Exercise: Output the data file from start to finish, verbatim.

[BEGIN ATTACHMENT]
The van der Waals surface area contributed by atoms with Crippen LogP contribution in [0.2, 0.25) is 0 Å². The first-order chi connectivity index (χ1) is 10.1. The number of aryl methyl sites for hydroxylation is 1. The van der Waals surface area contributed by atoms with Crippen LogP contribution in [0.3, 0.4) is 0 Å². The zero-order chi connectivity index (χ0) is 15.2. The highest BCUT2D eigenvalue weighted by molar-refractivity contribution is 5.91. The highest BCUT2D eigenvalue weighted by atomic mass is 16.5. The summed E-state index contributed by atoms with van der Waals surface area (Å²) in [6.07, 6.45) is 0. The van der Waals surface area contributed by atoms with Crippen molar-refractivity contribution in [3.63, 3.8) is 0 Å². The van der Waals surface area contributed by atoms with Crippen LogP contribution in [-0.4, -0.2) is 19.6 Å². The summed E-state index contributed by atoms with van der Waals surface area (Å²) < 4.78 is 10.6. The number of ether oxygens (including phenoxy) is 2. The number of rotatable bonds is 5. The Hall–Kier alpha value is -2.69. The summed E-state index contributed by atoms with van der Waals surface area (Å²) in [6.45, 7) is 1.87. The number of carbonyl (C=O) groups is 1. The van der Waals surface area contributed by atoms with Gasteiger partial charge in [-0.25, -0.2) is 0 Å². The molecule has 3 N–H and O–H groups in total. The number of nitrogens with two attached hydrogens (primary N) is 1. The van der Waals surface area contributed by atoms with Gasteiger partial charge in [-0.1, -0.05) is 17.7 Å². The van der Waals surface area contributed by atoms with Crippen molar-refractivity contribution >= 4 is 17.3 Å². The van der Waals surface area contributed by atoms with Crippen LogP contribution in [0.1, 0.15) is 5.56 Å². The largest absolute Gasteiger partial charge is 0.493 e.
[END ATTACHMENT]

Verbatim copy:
The van der Waals surface area contributed by atoms with Crippen LogP contribution in [0.2, 0.25) is 0 Å². The first-order chi connectivity index (χ1) is 10.1. The number of aryl methyl sites for hydroxylation is 1. The van der Waals surface area contributed by atoms with Crippen LogP contribution in [0.3, 0.4) is 0 Å². The zero-order chi connectivity index (χ0) is 15.2. The highest BCUT2D eigenvalue weighted by molar-refractivity contribution is 5.91. The highest BCUT2D eigenvalue weighted by atomic mass is 16.5. The summed E-state index contributed by atoms with van der Waals surface area (Å²) in [6.07, 6.45) is 0. The van der Waals surface area contributed by atoms with Crippen molar-refractivity contribution in [3.63, 3.8) is 0 Å². The van der Waals surface area contributed by atoms with Crippen LogP contribution in [-0.4, -0.2) is 19.6 Å². The summed E-state index contributed by atoms with van der Waals surface area (Å²) < 4.78 is 10.6. The number of ether oxygens (including phenoxy) is 2. The number of rotatable bonds is 5. The Hall–Kier alpha value is -2.69. The summed E-state index contributed by atoms with van der Waals surface area (Å²) in [6.45, 7) is 1.87. The number of carbonyl (C=O) groups is 1. The van der Waals surface area contributed by atoms with Gasteiger partial charge in [-0.25, -0.2) is 0 Å². The molecule has 3 N–H and O–H groups in total. The number of nitrogens with two attached hydrogens (primary N) is 1. The van der Waals surface area contributed by atoms with Gasteiger partial charge in [-0.1, -0.05) is 17.7 Å². The van der Waals surface area contributed by atoms with Crippen molar-refractivity contribution >= 4 is 17.3 Å². The van der Waals surface area contributed by atoms with Crippen LogP contribution in [0.1, 0.15) is 5.56 Å². The largest absolute Gasteiger partial charge is 0.493 e.